Friday, March 31, 2006

Exception to the Rule

I once heard a representative of the Center for Disease Control say: "The question is not 'Why are so many people sick?' The question is, 'Why isn't everyone sick?'" If everyone's exposed to roughly the same environmental influences, why are some people not affected. I think this applies to social norms as well as physiological diseases.

Nova's program about Sophie Germain describes her pursuit of math in the 18th century when women were discouraged or prevented from intellectual pursuit of any kind. The story of how her father confiscated her candles to prevent her from studying doesn't surprise me. Nor does the fact that she assumed a man's identity in order to study at the Ecole Polytechnique in Paris. What does surprise me is that when her mentor discovered her real identity, he was pleased and continued to teach her.

When Germaine reached a partial solution to Fermat's theorem, she contacted famous mathematician, Carl Fredrich Gauss, again using the male identity she had used to start at Ecole Polytechnique. When her real identity was revealed Gauss wrote to her:
But how to describe to you my admiration and astonishment at seeing my esteemed correspondent Monsieur Le Blanc metamorphose himself into this illustrious personage who gives such a brilliant example of what I would find it difficult to believe. A taste for the abstract sciences in general and above all the mysteries of numbers is excessively rare: one is not astonished at it: the enchanting charms of this sublime science reveal only to those who have the courage to go deeply into it. But when a person of the sex which, according to our customs and prejudices, must encounter infinitely more difficulties than men to familiarize herself with these thorny researches, succeeds nevertheless in surmounting these obstacles and penetrating the most obscure parts of them, then without doubt she must have the noblest courage, quite extraordinary talents and superior genius.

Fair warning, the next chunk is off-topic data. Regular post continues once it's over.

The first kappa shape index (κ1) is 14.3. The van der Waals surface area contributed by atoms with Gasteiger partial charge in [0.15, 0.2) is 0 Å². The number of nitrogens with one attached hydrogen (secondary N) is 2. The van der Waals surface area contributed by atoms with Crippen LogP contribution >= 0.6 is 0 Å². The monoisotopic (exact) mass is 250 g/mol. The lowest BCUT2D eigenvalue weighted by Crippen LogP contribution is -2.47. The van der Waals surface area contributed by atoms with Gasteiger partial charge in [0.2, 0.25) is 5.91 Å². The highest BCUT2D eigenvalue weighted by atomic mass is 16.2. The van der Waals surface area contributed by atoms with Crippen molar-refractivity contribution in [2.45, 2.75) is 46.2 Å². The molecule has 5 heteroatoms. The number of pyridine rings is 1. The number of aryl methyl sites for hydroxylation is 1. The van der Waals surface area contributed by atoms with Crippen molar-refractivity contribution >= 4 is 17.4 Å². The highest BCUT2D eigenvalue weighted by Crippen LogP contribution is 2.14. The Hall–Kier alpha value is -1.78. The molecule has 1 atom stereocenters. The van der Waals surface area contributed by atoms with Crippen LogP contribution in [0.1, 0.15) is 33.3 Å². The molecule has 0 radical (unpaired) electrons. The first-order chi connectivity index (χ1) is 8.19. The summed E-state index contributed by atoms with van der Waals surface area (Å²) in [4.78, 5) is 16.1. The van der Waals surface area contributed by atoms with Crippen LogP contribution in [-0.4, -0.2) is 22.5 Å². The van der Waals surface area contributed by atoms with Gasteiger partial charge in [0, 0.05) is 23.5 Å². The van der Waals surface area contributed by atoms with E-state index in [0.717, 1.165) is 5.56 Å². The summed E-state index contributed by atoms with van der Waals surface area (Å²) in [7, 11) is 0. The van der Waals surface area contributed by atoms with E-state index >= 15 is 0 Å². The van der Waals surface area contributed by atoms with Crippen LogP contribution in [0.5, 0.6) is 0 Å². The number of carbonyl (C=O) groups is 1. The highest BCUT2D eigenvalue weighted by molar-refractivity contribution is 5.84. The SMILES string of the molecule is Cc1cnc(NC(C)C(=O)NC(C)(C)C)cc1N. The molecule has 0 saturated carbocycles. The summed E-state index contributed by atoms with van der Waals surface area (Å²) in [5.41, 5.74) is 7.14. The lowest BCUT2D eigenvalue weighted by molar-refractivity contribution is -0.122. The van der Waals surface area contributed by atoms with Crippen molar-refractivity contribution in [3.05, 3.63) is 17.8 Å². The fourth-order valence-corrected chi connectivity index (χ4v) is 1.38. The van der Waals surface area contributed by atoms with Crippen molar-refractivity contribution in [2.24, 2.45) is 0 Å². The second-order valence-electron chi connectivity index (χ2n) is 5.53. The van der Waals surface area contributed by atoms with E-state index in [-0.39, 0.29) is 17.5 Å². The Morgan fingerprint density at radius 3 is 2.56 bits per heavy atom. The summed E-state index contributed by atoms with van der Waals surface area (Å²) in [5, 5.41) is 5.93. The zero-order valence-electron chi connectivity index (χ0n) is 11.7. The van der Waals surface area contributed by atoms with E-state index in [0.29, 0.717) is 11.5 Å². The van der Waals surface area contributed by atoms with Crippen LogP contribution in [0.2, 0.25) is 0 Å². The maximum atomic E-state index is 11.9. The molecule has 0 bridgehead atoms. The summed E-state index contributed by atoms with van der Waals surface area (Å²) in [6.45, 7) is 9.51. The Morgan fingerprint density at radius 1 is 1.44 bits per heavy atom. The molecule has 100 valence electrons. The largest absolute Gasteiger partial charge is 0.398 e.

It should be noted that the two most intellectual and well educated men in her life were the ones to accept her and her work.

4 comments:

Pam in Tucson said...

Thanks for a fascinating post. I'll have to explore further into the life of Sophie Germain. It's interesting that both Lagrange and Gauss were willing to acknowledge the genius and accept the gender. Even as late as the early 60's, I battled for equality of work assignments as the sole female engineer in my company, and prior to that struggled as the sole female in my math. and astronomy classes. Interestingly enough, it was my peers, not my supervisors or professors, who had trouble accepting my gender. Nowadays, I read Sheila Tobias and others who encourage women to enter the world of science and math.

Mary Ann said...

I had forgotten about being the only woman in the astronomy class. I drifted away from math in undergraduate school. So, I ended up in Labor Relations at Cornell, where there were five women (out of 110 grad students). It wasn't that much of an improvement.

By the way, I'm a handweaver, too. I wonder if that's a math related thing?

Tina said...

I'm the second wave of feminists - and only peripherally in the mathematic arena. I'm a liberal arts major with a math minor, which made me a pretty strange duck indeed. It means that I can actually talk to geeks and understand them.

I used to do a lot of work with a group of women heavily involved in maintaining data standards for the financial industry. They were running an informal survey and it turns out that every single one of them either played a musical instrument (or two or three) or spoke a foreign language.

Is that the same part of the brain? Mary Ann's comment made me think about that.

I'm a quilter - which involves piecing various geometric pieces together. Lots of good math.

EmmaBlue said...

I would imagine that its the same part of the brain...I did my degree in languages and music, and almost did a maths degree (and am thinking about doing one later on in life) They all seem pretty related to me.